Diseases – the root of the problem

What are lawn diseases?

  • condition where plant is affected by some factor that interferes with normal growth and development

Lawn diseases can be difficult to identify. Drought and pest-damaged grass are often mistaken for diseased grass. Also, many of the diseases and their symptoms look alike, so identifying the specific culprit will be unreliable with just a casual inspection. Virtually all turf diseases are caused by soil-dwelling fungi. Often these pathogens are held in check by beneficial fungi and other micro-organisms. It is only when conditions become favourable for the pathogens that they gain the upper hand. How do conditions change to favour pathogens? Generally through improper care. Fungal diseases are easier to prevent than to cure. Although you can control turf diseases with fungicides, your first action should be understand the conditions that give rise to disease, then correct them so disease won’t get started in the first place.

Lawn Care and Maintenance Are Your Best Defense !

What can cause disease?

  • abiotic agents & biotic agents

Abiotic Agents – non living factors that include nutrition, temperature, soil conditions, light, weather etc.

Biotic Agents – pathogens including parasites, bacteria, fungi, nematodes, etc.

There are three elemnts that need to be present for the development of a lawn disease and one or two elemnts of this equation won’t cause a fungal diseaseto develop – All three must be present:

  • pathogen
  • the right conditions
  • host plant

Controlling Diseases

Common Suggestions For Improved Cultural Practices

  • Ensure proper nutrition
  • Decrease periods of leaf wetness
  • Reduce shade Increase air circulation
  • Improve deep rooting
  • Control thatch
  • Mow often in alternating directions with sharp blade
  • Water deeply and infrequently

Top Ten Lawn Diseases and How to Spot Them.

Brown Patch (Rhizoctonia solani)

  • All turf types are susceptible.
  • Purplish “smoke ring” border may be present early in the morning.
  • Circular brown patches.
  • Lesions on leaf blades similar to dollar spot but not bleached and more irregular.
  • Lesion borders are not straight like dollar spot.
  • Usually a foliar disease that does not kill crowns or roots
  • Fungus survives in soil and thatch as mycelium
  • Requires temperatures from 18C (64F) – 32C (90F)
  • High humidity

Management of Brown Patch

    • Reduce N during summer
    • Avoid night watering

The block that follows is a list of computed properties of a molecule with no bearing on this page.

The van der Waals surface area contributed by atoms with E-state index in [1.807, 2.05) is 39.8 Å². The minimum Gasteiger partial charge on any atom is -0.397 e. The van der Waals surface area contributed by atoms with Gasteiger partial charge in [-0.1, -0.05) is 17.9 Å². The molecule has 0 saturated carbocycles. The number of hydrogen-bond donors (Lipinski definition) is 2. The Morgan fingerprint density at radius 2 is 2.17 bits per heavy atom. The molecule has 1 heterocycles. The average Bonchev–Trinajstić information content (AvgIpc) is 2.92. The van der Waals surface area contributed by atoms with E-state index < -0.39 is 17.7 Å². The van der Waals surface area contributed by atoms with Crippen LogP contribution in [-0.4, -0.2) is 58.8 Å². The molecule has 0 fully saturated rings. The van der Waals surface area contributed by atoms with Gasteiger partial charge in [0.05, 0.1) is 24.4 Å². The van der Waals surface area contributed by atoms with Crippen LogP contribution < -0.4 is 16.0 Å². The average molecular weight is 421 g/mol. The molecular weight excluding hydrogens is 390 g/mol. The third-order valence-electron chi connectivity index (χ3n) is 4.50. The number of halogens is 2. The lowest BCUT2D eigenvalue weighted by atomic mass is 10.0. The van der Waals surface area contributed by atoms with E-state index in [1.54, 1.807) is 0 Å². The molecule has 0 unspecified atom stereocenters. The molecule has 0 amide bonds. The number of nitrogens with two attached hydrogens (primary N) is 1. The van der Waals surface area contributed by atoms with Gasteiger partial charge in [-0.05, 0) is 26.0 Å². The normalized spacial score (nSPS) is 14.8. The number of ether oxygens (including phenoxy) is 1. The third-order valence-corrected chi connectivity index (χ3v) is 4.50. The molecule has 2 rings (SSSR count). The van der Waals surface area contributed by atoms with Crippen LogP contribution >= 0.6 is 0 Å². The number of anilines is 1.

• Increase air circulation


Pink Snow Mold & Fusarium Patch (Microdochium nivale)

    • All cool season grasses are susceptible
    • Patches with orange to red to brown appearance ranging from 10-20cm (4-8 inches)
    • Pink or white mycelium found on the outer edge of patch
    • Reddish brown patches may be evident after snow melt in the spring
    • Fungus may continue well into the spring causing fusarium patch
    • Fungus survives the summer in the thatch
    • Spores or mycelium may germinate and become active again in the fall causing fusarium blight



Management- Pink Snow Mold & Fusarium Patch

    • Minimize thatch
    • Prevent succulent growth in the fall by mowing until leaf growth stops
    • Avoid applying N late in the fall ( no closer then 6 weeks before dormancy)
    • Maintain adequate K levels
    • Rake matted areas to encourage drying


Necrotic Ring Spot (Leptosphaeria Korrae)

    • Fescues are susceptible
    • Disease is active in spring and fall but symptoms are not obvious until summer drought periods
    • Frog eye symptoms visible all year
    • Patches 10cm to 1m (4 inches to 3 feet) wide become evident as outer leaves yellow and bleach
    • Affected leaves may turn reddish purple
    • Damage may persist long after fungi is active since roots and crowns of grass are killed
    • Summer heat and drought stress magnify damage despite disease activity being minimal during these conditions
    • Infected grass plants have dark coloured roots


Management of Necrotic Ring Spot

    • Over all this is a very difficult disease to control. A few things that can be done are:
    • When rings first appear, dig them out (6”-8”) and over-seed with perennial rye grass
    • Apply N to low N turf
    • Control thatch and compaction
    • Reduce shade